Many moviegoers will wonder what’s all the tumult about American Hustle and her, two films that won’t be seen by the public until their theatrical release in a week or two. But in the biz, these prizes matter. One awards website, Gold Derby, has its experts predict the NYFCC winners. (Last year, they went one-for-six in the top categories; this year, they improved to one-and-a-third, hedging their bets on best actor among Matthew McConaughey, Chiwetel Ejiofor and the winner, Robert Redford.) The NYFCC vote, which will be followed this Sunday by the Los Angeles Film Critics confab, instantly become a bedrock of studios’ publicity campaigns for movie that have eyes for Oscar. Along with individual critics’ top-10 lists, the acclaim gives free promotion to the movies — and the critics.

What do these choices reveal about the coming Academy Award season and the power year-end awards? We won’t know for sure until March 2, Oscar night. But we can always offer uninformed speculation: that’s a critic’s job. First, take a look at this year’s prizes from the two groups.

The New York Film Critics Circle

Best Film: American Hustle
Best Director: Steve McQueen, 12 Years a Slave
Best Actor: Robert Redford, All Is Lost
Best Actress: Cate Blanchett, Blue Jasmine
Best Supporting Actress: Jennifer Lawrence, American Hustle
Best Supporting Actor: Jared Leto, Dallas Buyers Club
Best Animated Film: The Wind Rises
Best Screenplay: Eric Waren Singer and David O. Russell, American Hustle
Best Cinematography: Bruno Delbonnel, Inside Llewyn Davis
Best First Film: Fruitvale Station
Best Foreign Language Film: Blue Is the Warmest Color
Best Non-Fiction Film: Stories We Tell
Special Award: Frederick Wiseman


The National Board of Review

Best Film: her
Best Director: Spike Jonze, her
Best Actor: Bruce Dern, Nebraska
Best Actress: Emma Thompson, Saving Mr. Banks
Best Supporting Actor: Will Forte, Nebraska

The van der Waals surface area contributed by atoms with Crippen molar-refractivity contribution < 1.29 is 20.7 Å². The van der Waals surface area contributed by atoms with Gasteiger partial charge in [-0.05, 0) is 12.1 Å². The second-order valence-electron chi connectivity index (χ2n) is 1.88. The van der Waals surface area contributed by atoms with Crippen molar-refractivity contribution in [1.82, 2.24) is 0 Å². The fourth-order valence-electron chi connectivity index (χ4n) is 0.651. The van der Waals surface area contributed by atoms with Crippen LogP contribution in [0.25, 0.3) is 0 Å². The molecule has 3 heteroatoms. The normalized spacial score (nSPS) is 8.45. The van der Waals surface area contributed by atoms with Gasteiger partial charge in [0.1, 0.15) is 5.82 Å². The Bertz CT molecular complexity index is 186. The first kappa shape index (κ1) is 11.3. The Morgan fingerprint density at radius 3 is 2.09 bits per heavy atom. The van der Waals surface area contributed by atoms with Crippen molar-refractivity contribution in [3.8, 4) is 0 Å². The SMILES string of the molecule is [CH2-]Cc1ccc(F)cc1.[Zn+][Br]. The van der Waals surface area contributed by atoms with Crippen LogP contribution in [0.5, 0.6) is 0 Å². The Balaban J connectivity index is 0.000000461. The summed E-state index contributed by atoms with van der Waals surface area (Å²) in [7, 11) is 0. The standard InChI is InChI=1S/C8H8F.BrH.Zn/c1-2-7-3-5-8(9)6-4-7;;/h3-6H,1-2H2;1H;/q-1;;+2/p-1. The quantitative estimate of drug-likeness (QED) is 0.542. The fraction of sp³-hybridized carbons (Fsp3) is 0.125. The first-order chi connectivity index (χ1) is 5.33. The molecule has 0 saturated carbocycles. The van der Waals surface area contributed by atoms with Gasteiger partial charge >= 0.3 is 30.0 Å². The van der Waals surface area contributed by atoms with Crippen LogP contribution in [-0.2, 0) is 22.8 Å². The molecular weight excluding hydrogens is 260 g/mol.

Best Supporting Actress: Octavia Spencer, Fruitvale Station
Best Original Screenplay: Joel and Ethan Coen, Inside Llewyn Davis
Best Adapted Screenplay: Terence Winter, The Wolf of Wall Street
Best Animated Feature: The Wind Rises
Breakthrough Performance: Michael B. Jordan, Fruitvale Station
Breakthrough Performance: Adèle Exarchopoulos, Blue is the Warmest Color
Best Directorial Debut: Ryan Coogler, Fruitvale Station
Best Foreign Language Film: The Past
Best Documentary: Stories We Tell
William K. Everson Film History Award: George Stevens, Jr.
Best Ensemble: Prisoners
Spotlight Award: Career Collaboration of Martin Scorsese and Leonardo DiCaprio
NBR Freedom of Expression Award: Wadjda
Creative Innovation in Filmmaking Award: Gravity

*      *     *     *     *

Observe that the two groups disagreed on the winners of what might be called the top seven categories: film, director, screenplay, actor, actress, supporting actor and supporting actress. American Hustle, the only multiple-winner in the NYFCC voting, copped no awards from the NBR; and her, which the NBR had a serious jonze for, was ignored by the NYFCC. So were Nebraska, The Wolf of Wall Street and Saving Mr. Banks, all laureates at the NBR (which, granted, has more competitive categories, thus more prizes).